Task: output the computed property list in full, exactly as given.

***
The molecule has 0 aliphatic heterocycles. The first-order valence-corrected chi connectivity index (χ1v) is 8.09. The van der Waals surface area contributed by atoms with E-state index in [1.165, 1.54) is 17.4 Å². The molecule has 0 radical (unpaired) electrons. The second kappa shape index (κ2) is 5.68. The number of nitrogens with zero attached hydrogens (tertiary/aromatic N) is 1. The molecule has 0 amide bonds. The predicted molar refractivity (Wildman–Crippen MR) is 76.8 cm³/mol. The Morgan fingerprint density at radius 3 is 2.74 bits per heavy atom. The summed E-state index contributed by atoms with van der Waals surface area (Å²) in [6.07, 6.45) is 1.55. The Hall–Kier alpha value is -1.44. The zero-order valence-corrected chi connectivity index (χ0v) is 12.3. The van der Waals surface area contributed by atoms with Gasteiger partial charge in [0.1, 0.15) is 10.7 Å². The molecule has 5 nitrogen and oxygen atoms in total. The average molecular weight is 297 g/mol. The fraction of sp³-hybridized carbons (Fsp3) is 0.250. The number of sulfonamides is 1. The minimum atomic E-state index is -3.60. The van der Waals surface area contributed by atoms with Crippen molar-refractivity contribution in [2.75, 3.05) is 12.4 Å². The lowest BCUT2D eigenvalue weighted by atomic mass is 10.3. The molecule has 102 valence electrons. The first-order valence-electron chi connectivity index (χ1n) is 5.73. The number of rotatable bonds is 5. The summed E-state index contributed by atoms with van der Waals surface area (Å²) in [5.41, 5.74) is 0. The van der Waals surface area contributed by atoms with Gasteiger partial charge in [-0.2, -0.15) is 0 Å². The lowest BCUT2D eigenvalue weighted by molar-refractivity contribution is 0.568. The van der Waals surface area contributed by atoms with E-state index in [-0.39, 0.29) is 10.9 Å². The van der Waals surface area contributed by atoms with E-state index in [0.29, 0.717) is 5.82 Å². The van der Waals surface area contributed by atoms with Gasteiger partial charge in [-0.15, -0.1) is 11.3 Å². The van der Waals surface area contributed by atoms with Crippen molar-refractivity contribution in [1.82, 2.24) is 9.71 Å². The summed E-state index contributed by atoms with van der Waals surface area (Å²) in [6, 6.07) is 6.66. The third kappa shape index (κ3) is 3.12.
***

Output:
The molecule has 0 aliphatic heterocycles. The first-order valence-corrected chi connectivity index (χ1v) is 8.09. The van der Waals surface area contributed by atoms with E-state index in [1.165, 1.54) is 17.4 Å². The molecule has 0 radical (unpaired) electrons. The second kappa shape index (κ2) is 5.68. The number of nitrogens with zero attached hydrogens (tertiary/aromatic N) is 1. The molecule has 0 amide bonds. The predicted molar refractivity (Wildman–Crippen MR) is 76.8 cm³/mol. The Morgan fingerprint density at radius 3 is 2.74 bits per heavy atom. The summed E-state index contributed by atoms with van der Waals surface area (Å²) in [6.07, 6.45) is 1.55. The Hall–Kier alpha value is -1.44. The zero-order valence-corrected chi connectivity index (χ0v) is 12.3. The van der Waals surface area contributed by atoms with Gasteiger partial charge in [0.1, 0.15) is 10.7 Å². The molecule has 5 nitrogen and oxygen atoms in total. The average molecular weight is 297 g/mol. The fraction of sp³-hybridized carbons (Fsp3) is 0.250. The number of sulfonamides is 1. The minimum atomic E-state index is -3.60. The van der Waals surface area contributed by atoms with Crippen molar-refractivity contribution in [2.75, 3.05) is 12.4 Å². The lowest BCUT2D eigenvalue weighted by atomic mass is 10.3. The molecule has 102 valence electrons. The first-order valence-electron chi connectivity index (χ1n) is 5.73. The number of rotatable bonds is 5. The summed E-state index contributed by atoms with van der Waals surface area (Å²) in [5.41, 5.74) is 0. The van der Waals surface area contributed by atoms with Gasteiger partial charge in [-0.2, -0.15) is 0 Å². The lowest BCUT2D eigenvalue weighted by molar-refractivity contribution is 0.568. The van der Waals surface area contributed by atoms with E-state index in [-0.39, 0.29) is 10.9 Å². The van der Waals surface area contributed by atoms with E-state index in [0.29, 0.717) is 5.82 Å². The van der Waals surface area contributed by atoms with Gasteiger partial charge in [-0.15, -0.1) is 11.3 Å². The van der Waals surface area contributed by atoms with Crippen molar-refractivity contribution in [1.82, 2.24) is 9.71 Å². The summed E-state index contributed by atoms with van der Waals surface area (Å²) in [6, 6.07) is 6.66. The third kappa shape index (κ3) is 3.12.